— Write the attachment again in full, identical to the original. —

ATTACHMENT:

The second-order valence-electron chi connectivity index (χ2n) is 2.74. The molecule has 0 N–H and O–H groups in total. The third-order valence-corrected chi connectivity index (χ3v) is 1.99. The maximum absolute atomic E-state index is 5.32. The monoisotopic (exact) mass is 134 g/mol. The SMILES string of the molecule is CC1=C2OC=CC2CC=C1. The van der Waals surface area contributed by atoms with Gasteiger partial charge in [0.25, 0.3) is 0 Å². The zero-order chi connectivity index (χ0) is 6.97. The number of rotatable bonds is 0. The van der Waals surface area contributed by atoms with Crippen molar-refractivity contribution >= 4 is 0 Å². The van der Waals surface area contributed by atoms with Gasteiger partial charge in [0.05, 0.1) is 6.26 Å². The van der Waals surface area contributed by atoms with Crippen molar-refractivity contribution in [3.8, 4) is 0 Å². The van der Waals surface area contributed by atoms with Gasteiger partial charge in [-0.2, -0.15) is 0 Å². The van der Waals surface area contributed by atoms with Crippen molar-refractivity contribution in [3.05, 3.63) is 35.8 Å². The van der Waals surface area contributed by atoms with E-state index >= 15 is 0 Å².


The second-order valence-electron chi connectivity index (χ2n) is 2.74. The molecule has 0 N–H and O–H groups in total. The third-order valence-corrected chi connectivity index (χ3v) is 1.99. The maximum absolute atomic E-state index is 5.32. The monoisotopic (exact) mass is 134 g/mol. The SMILES string of the molecule is CC1=C2OC=CC2CC=C1. The van der Waals surface area contributed by atoms with Gasteiger partial charge in [0.25, 0.3) is 0 Å². The zero-order chi connectivity index (χ0) is 6.97. The number of rotatable bonds is 0. The van der Waals surface area contributed by atoms with Crippen molar-refractivity contribution >= 4 is 0 Å². The van der Waals surface area contributed by atoms with Gasteiger partial charge in [0.05, 0.1) is 6.26 Å². The van der Waals surface area contributed by atoms with Crippen molar-refractivity contribution in [3.8, 4) is 0 Å². The van der Waals surface area contributed by atoms with Gasteiger partial charge in [-0.2, -0.15) is 0 Å². The van der Waals surface area contributed by atoms with Crippen molar-refractivity contribution in [3.05, 3.63) is 35.8 Å². The van der Waals surface area contributed by atoms with E-state index >= 15 is 0 Å².